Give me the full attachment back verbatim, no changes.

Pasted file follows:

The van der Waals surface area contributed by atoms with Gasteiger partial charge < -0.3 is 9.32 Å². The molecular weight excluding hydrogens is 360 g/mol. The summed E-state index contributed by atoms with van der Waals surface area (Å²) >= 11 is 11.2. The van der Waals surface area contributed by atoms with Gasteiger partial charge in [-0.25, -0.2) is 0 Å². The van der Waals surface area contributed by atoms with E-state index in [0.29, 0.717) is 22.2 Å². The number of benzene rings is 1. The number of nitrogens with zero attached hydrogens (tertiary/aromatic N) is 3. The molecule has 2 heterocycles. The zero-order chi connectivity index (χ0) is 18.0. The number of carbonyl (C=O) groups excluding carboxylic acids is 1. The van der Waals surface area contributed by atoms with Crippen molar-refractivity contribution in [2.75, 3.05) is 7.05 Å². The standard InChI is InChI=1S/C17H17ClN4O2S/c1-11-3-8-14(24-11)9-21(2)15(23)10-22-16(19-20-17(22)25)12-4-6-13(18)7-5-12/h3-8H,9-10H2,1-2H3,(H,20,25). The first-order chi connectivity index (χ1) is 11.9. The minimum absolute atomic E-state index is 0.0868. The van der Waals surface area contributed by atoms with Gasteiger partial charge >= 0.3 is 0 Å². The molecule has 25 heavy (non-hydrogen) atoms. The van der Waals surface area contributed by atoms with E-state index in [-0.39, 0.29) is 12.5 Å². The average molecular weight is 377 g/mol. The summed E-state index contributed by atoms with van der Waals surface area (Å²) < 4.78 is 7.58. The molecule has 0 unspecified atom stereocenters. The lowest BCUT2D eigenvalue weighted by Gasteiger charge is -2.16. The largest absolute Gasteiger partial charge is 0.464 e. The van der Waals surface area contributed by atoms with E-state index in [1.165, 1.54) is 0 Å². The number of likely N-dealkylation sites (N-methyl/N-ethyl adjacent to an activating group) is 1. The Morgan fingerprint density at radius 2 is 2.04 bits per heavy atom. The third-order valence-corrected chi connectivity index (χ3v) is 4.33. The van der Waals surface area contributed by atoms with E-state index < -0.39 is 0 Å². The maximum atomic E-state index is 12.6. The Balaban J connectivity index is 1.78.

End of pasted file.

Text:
The van der Waals surface area contributed by atoms with Gasteiger partial charge < -0.3 is 9.32 Å². The molecular weight excluding hydrogens is 360 g/mol. The summed E-state index contributed by atoms with van der Waals surface area (Å²) >= 11 is 11.2. The van der Waals surface area contributed by atoms with Gasteiger partial charge in [-0.25, -0.2) is 0 Å². The van der Waals surface area contributed by atoms with E-state index in [0.29, 0.717) is 22.2 Å². The number of benzene rings is 1. The number of nitrogens with zero attached hydrogens (tertiary/aromatic N) is 3. The molecule has 2 heterocycles. The zero-order chi connectivity index (χ0) is 18.0. The number of carbonyl (C=O) groups excluding carboxylic acids is 1. The van der Waals surface area contributed by atoms with Crippen molar-refractivity contribution in [2.75, 3.05) is 7.05 Å². The standard InChI is InChI=1S/C17H17ClN4O2S/c1-11-3-8-14(24-11)9-21(2)15(23)10-22-16(19-20-17(22)25)12-4-6-13(18)7-5-12/h3-8H,9-10H2,1-2H3,(H,20,25). The first-order chi connectivity index (χ1) is 11.9. The minimum absolute atomic E-state index is 0.0868. The van der Waals surface area contributed by atoms with Gasteiger partial charge >= 0.3 is 0 Å². The molecule has 25 heavy (non-hydrogen) atoms. The van der Waals surface area contributed by atoms with E-state index in [-0.39, 0.29) is 12.5 Å². The average molecular weight is 377 g/mol. The summed E-state index contributed by atoms with van der Waals surface area (Å²) < 4.78 is 7.58. The molecule has 0 unspecified atom stereocenters. The lowest BCUT2D eigenvalue weighted by Gasteiger charge is -2.16. The largest absolute Gasteiger partial charge is 0.464 e. The van der Waals surface area contributed by atoms with E-state index in [1.165, 1.54) is 0 Å². The number of likely N-dealkylation sites (N-methyl/N-ethyl adjacent to an activating group) is 1. The Morgan fingerprint density at radius 2 is 2.04 bits per heavy atom. The third-order valence-corrected chi connectivity index (χ3v) is 4.33. The van der Waals surface area contributed by atoms with E-state index < -0.39 is 0 Å². The maximum atomic E-state index is 12.6. The Balaban J connectivity index is 1.78.